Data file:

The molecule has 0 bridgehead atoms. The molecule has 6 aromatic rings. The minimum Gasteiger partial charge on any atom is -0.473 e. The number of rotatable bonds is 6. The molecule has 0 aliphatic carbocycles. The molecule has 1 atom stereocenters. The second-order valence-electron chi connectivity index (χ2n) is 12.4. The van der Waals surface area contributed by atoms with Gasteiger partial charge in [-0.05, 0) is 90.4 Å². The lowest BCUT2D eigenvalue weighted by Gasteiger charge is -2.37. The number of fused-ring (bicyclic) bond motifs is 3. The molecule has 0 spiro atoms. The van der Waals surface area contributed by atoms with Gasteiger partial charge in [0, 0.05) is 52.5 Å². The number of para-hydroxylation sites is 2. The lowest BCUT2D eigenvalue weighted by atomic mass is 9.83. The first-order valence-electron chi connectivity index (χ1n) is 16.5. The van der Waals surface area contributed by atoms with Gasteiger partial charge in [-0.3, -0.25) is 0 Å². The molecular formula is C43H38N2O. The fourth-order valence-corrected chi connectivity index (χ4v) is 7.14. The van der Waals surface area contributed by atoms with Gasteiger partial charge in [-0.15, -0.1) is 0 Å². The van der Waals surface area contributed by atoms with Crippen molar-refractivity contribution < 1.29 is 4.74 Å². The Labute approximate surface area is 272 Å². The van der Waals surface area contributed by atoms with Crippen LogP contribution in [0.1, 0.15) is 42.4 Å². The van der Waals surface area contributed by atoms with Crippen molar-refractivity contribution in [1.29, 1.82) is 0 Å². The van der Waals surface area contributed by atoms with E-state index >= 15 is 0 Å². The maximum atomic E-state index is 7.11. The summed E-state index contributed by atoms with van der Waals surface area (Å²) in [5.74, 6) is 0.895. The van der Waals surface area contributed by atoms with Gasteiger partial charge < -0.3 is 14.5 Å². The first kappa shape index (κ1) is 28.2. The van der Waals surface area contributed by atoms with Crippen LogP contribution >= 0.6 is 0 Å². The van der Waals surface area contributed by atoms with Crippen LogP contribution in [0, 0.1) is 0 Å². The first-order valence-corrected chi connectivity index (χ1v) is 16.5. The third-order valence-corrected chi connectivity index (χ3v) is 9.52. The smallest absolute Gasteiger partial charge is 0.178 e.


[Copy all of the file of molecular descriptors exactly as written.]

The molecule has 0 bridgehead atoms. The molecule has 6 aromatic rings. The minimum Gasteiger partial charge on any atom is -0.473 e. The number of rotatable bonds is 6. The molecule has 0 aliphatic carbocycles. The molecule has 1 atom stereocenters. The second-order valence-electron chi connectivity index (χ2n) is 12.4. The van der Waals surface area contributed by atoms with Gasteiger partial charge in [-0.05, 0) is 90.4 Å². The lowest BCUT2D eigenvalue weighted by Gasteiger charge is -2.37. The number of fused-ring (bicyclic) bond motifs is 3. The molecule has 0 spiro atoms. The van der Waals surface area contributed by atoms with Gasteiger partial charge in [0, 0.05) is 52.5 Å². The number of para-hydroxylation sites is 2. The lowest BCUT2D eigenvalue weighted by atomic mass is 9.83. The first-order valence-electron chi connectivity index (χ1n) is 16.5. The van der Waals surface area contributed by atoms with Gasteiger partial charge in [-0.3, -0.25) is 0 Å². The molecular formula is C43H38N2O. The fourth-order valence-corrected chi connectivity index (χ4v) is 7.14. The van der Waals surface area contributed by atoms with Gasteiger partial charge in [-0.15, -0.1) is 0 Å². The van der Waals surface area contributed by atoms with Crippen molar-refractivity contribution < 1.29 is 4.74 Å². The Labute approximate surface area is 272 Å². The van der Waals surface area contributed by atoms with Crippen LogP contribution in [0.1, 0.15) is 42.4 Å². The van der Waals surface area contributed by atoms with Crippen molar-refractivity contribution in [1.29, 1.82) is 0 Å². The van der Waals surface area contributed by atoms with E-state index >= 15 is 0 Å². The maximum atomic E-state index is 7.11. The summed E-state index contributed by atoms with van der Waals surface area (Å²) in [5.74, 6) is 0.895. The van der Waals surface area contributed by atoms with Gasteiger partial charge < -0.3 is 14.5 Å². The first kappa shape index (κ1) is 28.2. The van der Waals surface area contributed by atoms with Crippen LogP contribution >= 0.6 is 0 Å². The van der Waals surface area contributed by atoms with Crippen LogP contribution in [0, 0.1) is 0 Å². The first-order valence-corrected chi connectivity index (χ1v) is 16.5. The third-order valence-corrected chi connectivity index (χ3v) is 9.52. The smallest absolute Gasteiger partial charge is 0.178 e.